Most internet users believe that, as long as they stick to well-known and upstanding sites and employ a trusted antivirus product, they’ll be safe from things like malware. Users don’t get their bank information hacked when visiting reputable news and entertainment sites, right?
Wrong. The creators of malware always seem to be one step ahead of those looking to thwart them, and have ways of infecting devices and gathering sensitive information through trusted sites and with no interaction from the user. Even innocent-looking digital ads can be a real threat.
Let’s investigate malware in advertising, some specific examples of it and a few tips for keeping it at bay. In a future post we’ll see what Google and Bing are doing to keep advertisements safe.
Trends in Malvertising: Preying on User Trust
Perhaps you’ve heard of “malvertising” – malicious advertising designed to spread malware through legitimate networks and websites. It’s become a real concern for users, site owners and advertisers alike.
Malvertising runs counter to what we know about staying safe online by inhabiting familiar, trusted sites like YouTube. Such sites work with third-party ad networks, which connect users to numerous URLs well beyond that of the site they’re visiting. Most of the time, this isn’t a problem because the advertisements are from safe sources.
Sometimes, however, bad actors get in there with malicious intent. Since ad networks rotate their content quickly and malicious ads are often purchased with false information, the sites displaying the ads can’t trace the guilty party (who’s already made off with the money).
Worse, users don’t necessarily have to click on the malicious ads to become infected. Tools called exploit kits can find your system’s vulnerabilities (like outdated programs) and get to sensitive information while you browse an innocent site. Even a solid antivirus product can’t necessarily detect the malware.
Exploit kits let non-technical users launch relatively sophisticated attacks that take advantage of known vulnerabilities and steal personal and corporate data, implement denials of service or set up bots. Some developers sell the kits they make for hundreds or even thousands of dollars.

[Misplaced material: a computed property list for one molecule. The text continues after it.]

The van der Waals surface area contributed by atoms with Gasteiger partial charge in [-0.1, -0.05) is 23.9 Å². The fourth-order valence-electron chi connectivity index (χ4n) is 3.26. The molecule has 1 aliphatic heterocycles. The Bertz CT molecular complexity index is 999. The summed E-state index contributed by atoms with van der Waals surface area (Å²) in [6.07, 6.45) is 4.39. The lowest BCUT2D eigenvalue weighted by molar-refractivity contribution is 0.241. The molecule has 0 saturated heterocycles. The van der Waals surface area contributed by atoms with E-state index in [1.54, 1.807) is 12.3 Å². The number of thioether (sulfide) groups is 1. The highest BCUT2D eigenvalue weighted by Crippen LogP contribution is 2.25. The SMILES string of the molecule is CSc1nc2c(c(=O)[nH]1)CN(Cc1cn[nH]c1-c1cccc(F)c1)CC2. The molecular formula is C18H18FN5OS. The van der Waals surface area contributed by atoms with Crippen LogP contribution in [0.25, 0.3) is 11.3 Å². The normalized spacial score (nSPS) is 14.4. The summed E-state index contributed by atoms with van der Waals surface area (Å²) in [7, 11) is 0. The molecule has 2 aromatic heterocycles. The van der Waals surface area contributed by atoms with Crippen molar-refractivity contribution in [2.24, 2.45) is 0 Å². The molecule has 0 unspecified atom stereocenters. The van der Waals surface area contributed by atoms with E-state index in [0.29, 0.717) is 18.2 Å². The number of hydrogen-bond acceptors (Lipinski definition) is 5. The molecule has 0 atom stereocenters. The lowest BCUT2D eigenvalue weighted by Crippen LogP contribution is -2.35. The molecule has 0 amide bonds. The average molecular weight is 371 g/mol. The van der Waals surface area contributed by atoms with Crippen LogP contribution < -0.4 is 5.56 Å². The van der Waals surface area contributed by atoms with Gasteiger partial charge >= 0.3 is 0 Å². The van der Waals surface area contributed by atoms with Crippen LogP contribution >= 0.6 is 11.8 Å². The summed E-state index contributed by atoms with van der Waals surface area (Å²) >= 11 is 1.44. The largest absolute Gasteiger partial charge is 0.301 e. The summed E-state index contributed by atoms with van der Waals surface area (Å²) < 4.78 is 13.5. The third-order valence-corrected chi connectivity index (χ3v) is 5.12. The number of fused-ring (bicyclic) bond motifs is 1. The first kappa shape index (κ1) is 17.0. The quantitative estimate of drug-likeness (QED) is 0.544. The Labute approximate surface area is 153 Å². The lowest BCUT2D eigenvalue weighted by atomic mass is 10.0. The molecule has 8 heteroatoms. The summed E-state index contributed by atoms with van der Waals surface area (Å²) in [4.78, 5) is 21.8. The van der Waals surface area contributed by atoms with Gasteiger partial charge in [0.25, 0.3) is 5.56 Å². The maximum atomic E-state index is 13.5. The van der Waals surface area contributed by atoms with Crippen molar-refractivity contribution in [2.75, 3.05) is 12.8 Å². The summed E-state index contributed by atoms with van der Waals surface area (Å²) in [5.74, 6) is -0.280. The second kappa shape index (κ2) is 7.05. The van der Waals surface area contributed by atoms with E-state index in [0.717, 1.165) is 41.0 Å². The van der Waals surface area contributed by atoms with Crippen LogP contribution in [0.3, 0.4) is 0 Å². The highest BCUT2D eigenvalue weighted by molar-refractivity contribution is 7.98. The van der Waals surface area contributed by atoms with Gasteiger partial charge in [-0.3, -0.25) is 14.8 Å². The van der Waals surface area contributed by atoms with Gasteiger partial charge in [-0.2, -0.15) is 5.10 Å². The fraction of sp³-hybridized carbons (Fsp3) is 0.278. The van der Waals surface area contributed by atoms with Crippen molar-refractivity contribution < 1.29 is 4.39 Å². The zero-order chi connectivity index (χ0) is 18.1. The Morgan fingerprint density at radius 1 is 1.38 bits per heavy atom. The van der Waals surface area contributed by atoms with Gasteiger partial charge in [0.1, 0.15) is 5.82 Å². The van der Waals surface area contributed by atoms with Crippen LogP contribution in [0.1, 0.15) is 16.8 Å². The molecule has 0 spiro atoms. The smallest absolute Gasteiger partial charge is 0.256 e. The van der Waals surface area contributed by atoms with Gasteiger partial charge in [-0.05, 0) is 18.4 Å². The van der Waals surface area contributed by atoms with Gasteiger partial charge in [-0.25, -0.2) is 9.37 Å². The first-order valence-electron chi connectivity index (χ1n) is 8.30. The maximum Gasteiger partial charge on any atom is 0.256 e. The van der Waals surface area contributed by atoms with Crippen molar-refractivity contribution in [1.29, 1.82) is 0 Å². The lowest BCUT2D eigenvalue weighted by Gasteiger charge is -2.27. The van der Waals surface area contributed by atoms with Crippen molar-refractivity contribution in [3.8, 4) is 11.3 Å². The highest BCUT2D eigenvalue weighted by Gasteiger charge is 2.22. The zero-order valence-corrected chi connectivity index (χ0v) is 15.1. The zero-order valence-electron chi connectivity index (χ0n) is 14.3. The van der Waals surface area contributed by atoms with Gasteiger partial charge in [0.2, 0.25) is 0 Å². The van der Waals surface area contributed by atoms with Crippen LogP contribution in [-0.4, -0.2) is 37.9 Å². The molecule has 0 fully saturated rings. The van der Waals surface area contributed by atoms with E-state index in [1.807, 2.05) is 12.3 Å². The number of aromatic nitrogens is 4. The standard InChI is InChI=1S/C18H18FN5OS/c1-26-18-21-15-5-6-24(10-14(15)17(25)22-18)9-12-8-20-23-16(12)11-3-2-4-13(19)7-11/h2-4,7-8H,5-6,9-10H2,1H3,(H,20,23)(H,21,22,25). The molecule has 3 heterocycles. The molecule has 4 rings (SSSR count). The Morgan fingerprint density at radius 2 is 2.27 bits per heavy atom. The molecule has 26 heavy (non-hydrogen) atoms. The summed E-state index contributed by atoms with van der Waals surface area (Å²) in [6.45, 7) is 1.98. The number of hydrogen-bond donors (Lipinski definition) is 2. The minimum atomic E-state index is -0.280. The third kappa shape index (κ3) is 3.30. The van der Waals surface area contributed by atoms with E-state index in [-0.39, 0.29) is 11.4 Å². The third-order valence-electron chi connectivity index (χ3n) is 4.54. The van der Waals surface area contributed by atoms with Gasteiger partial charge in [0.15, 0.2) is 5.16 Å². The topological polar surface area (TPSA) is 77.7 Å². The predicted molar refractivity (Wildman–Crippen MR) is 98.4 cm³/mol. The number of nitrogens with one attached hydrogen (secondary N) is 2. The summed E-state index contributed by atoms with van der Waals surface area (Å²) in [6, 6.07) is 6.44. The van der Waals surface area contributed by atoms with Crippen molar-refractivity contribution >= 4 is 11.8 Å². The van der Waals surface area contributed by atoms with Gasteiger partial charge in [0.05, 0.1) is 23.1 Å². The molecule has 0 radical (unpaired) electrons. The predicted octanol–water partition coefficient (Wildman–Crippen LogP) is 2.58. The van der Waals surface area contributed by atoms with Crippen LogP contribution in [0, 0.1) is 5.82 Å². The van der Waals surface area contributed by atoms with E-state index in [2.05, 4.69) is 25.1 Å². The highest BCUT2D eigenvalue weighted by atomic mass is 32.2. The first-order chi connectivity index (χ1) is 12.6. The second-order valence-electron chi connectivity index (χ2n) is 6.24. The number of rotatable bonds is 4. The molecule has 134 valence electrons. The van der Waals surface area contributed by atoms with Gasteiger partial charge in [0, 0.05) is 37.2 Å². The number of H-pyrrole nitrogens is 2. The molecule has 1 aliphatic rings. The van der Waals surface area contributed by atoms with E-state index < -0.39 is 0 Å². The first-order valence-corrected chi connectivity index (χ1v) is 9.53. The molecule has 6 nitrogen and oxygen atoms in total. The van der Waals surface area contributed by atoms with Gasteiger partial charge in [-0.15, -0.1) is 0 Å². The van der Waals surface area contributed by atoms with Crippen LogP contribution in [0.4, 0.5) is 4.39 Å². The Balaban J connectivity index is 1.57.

In 2016, we saw reporting on a few different malvertising attacks, and will look at a couple of them here.
The Angler Exploit Kit
In just a few days, the Angler Exploit Kit infiltrated enough top-tier news, entertainment and political sites to reach this large audience and get its malware into user systems.
According to Trend Micro, the malicious ads worked by automatically redirecting site visitors to malvertising servers, one of which delivered the Angler Exploit Kit. The kit is known to exploit Adobe Flash and Microsoft Silverlight vulnerabilities.
The actual malicious action of the Angler Exploit Kit is collecting credit card numbers, online banking details and other such information. Victims who catch the issue fast might be able to avoid heavy losses, but if too much time passes the losses could be great.
A few months after the Trend Micro report, certain outlets were reporting that the Angler Exploit Kit had been snuffed out. Of course, it’s not the only exploit kit out there.
The Stegano Exploit Kit
Stegano works by serving ads for browser defense and screen capture products on popular news sites to ultimately exploit vulnerabilities in Flash. Without any action from the user, the ads collect information about the user’s device.
Then, if Stegano doesn’t detect monitoring (such as the sort that might be on a malware analyst’s machine), it serves a malicious ad that’s nearly identical to the original. The practically imperceptible difference is achieved by altering the transparency of the pixels. It’s unlikely that the user will detect the slightly different tone of the malicious ad’s color.
Ultimately, Stegano delivers banking Trojans to collect online financial information and ransomware to disable equipment.
Stegano repeatedly checks to see if it’s being monitored so that it has a chance to stop the attack before being caught, and leaves its victim’s systems more vulnerable to other attacks from spyware, banking Trojans and others.
Stay on the Defensive
In the meantime, ensure that your antivirus product is up to date, and that commonly used programs like Flash are updated. Nothing is a complete guarantee, but these steps will provide you with a first line of defense.